Phasing out of staffed lookouts was not predicated solely on detection performance but instead, considered costs of infrastructure maintenance as well as changes of labour and safety standards in jurisdictions. In fact, staffed lookouts offer effective performance in finding wildfires and accurately estimating size, rate of spread, and distance. On the other hand, newer detection methods provide better mobility and flexibility.

New age of detection methods

Wildfire RPAS

Luckily, detection technologies have made significant advancement with new innovative technologies such as artificial intelligence (AI), satellites, remotely piloted aircraft systems (RPAS), 5G and high-speed Internet, smart phones, HD cameras, and remote sensing.

Innovators and service providers all believe that they each have the best wildfire detection solution. On the other hand, wildfire agencies are always looking for opportunities to enhance their detection capabilities. FPInnovations understands the needs of wildfire agencies and has the technical expertise to objectively test and verify the viability of new up and coming detection products.

FPInnovations’ Wildfire Operations Research group has and continues to validate the performance of new detection technologies. Recently completed collaborative projects include:

Upcoming technology evaluations

Portable tower with a remote-controlled camera system to assist a fire lookout observer in a blank spot.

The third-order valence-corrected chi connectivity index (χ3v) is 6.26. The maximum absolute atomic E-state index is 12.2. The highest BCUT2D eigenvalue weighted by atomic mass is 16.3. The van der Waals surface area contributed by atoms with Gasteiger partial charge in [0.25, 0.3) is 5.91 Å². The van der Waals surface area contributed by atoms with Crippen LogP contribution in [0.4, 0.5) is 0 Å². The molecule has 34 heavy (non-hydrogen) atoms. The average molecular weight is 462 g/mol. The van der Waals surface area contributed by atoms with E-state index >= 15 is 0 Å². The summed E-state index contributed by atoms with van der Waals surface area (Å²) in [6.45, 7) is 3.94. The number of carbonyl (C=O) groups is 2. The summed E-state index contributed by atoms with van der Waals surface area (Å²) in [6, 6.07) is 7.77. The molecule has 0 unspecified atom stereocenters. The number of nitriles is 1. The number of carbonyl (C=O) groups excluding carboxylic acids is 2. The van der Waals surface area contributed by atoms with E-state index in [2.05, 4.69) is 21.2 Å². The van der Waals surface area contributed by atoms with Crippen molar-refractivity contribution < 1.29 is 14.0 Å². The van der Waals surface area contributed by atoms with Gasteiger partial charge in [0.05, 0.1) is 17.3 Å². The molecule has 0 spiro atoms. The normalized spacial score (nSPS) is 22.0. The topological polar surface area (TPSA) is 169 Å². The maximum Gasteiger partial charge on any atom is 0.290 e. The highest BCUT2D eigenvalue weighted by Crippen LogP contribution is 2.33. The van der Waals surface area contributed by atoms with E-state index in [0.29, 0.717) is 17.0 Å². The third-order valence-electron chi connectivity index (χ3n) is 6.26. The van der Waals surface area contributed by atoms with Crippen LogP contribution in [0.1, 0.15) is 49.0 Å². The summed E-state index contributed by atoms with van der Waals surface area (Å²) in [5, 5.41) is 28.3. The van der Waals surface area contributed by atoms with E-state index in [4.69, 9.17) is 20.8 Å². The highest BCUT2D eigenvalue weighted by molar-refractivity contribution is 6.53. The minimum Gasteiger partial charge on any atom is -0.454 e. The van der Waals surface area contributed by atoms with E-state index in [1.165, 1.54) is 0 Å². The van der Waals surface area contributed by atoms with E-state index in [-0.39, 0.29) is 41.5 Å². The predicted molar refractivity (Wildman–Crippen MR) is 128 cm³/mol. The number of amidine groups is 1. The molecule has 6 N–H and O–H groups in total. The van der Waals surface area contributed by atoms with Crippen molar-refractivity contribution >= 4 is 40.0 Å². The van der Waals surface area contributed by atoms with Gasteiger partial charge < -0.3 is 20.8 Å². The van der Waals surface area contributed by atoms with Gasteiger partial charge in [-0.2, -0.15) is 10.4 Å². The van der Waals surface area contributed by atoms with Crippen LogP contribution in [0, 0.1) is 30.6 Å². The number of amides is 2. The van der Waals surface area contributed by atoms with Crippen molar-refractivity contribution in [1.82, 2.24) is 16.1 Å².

This year, the FPInnovations’ Wildfire Operations Research group is involved in the Alberta Wildfire Detection Challenge, a collaborative small-business challenge program between Alberta Innovates and Alberta Wildfire, where FPInnovations will be comparing performances of six fixed land-based detection systems. The six systems — from Australia, Poland, US, Chile, and Germany — have been installed on an Alberta tower, are currently being calibrated, and will be tested in an operational environment between the months of July to September. The results will help Alberta Wildfire and the wildfire community at large understand the capabilities of these six systems for future detection strategies.

Application of a smoke detection camera system to support fire lookout operations in 2009.

FPInnovations is also working closely with Alberta Wildfire on an infra-red (IR) grid operation. An IR grid is an area that simulated hotspots can be deployed safely and are accurately geolocated. The goal is to test and certify wildfire IR scan service providers capabilities to accurately detect heat signatures similar to those found on actual wildfires and to ensure they can deliver hotspot detection results in a standard format and in a timely manner. Beyond hotspot detection on known wildfires, this technology has the potential for future use in initial detection of new fires or validation of a reported wildfire. The grid accommodates a variety of different aircraft platforms (ex. RPAS, fixed wing, and rotary wing aircrafts) and ensures successful service providers are able to provide useful results to wildfire agencies when deployed to an actual wildfire.

For more information on these topics, you may reach out to Rex Hsieh, specialist in wildfire detection projects and Senior Researcher in FPInnovations’ Wildfire Operations Research group, or to Brandon MacKinnon, specialist in RPAS and remote sensing technologies and Researcher in FPInnovations’ Wildfire Operations Research group.

Access to full reports on topics of wildfire detection is available through FPInnovations’ research library.